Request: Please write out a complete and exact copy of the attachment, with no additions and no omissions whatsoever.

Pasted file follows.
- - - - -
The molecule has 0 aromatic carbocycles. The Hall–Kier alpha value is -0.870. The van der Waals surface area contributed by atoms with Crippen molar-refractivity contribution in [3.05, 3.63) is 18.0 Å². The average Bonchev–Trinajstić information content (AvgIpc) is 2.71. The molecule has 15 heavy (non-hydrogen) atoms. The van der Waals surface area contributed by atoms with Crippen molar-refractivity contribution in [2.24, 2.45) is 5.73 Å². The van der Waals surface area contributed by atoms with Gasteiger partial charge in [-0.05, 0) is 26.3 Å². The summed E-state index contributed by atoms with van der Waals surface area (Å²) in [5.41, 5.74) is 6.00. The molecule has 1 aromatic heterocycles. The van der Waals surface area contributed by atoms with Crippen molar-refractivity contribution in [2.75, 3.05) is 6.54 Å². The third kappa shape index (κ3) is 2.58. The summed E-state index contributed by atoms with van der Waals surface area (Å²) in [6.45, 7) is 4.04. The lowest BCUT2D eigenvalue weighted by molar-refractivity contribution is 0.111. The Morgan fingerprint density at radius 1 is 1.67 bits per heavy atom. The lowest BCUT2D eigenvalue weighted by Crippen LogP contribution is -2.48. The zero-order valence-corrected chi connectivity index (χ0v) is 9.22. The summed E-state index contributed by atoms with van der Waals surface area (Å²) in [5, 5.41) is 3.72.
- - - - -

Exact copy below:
The molecule has 0 aromatic carbocycles. The Hall–Kier alpha value is -0.870. The van der Waals surface area contributed by atoms with Crippen molar-refractivity contribution in [3.05, 3.63) is 18.0 Å². The average Bonchev–Trinajstić information content (AvgIpc) is 2.71. The molecule has 15 heavy (non-hydrogen) atoms. The van der Waals surface area contributed by atoms with Crippen molar-refractivity contribution in [2.24, 2.45) is 5.73 Å². The van der Waals surface area contributed by atoms with Gasteiger partial charge in [-0.05, 0) is 26.3 Å². The summed E-state index contributed by atoms with van der Waals surface area (Å²) in [5.41, 5.74) is 6.00. The molecule has 1 aromatic heterocycles. The van der Waals surface area contributed by atoms with Crippen molar-refractivity contribution in [2.75, 3.05) is 6.54 Å². The third kappa shape index (κ3) is 2.58. The summed E-state index contributed by atoms with van der Waals surface area (Å²) in [6.45, 7) is 4.04. The lowest BCUT2D eigenvalue weighted by molar-refractivity contribution is 0.111. The Morgan fingerprint density at radius 1 is 1.67 bits per heavy atom. The lowest BCUT2D eigenvalue weighted by Crippen LogP contribution is -2.48. The zero-order valence-corrected chi connectivity index (χ0v) is 9.22. The summed E-state index contributed by atoms with van der Waals surface area (Å²) in [5, 5.41) is 3.72.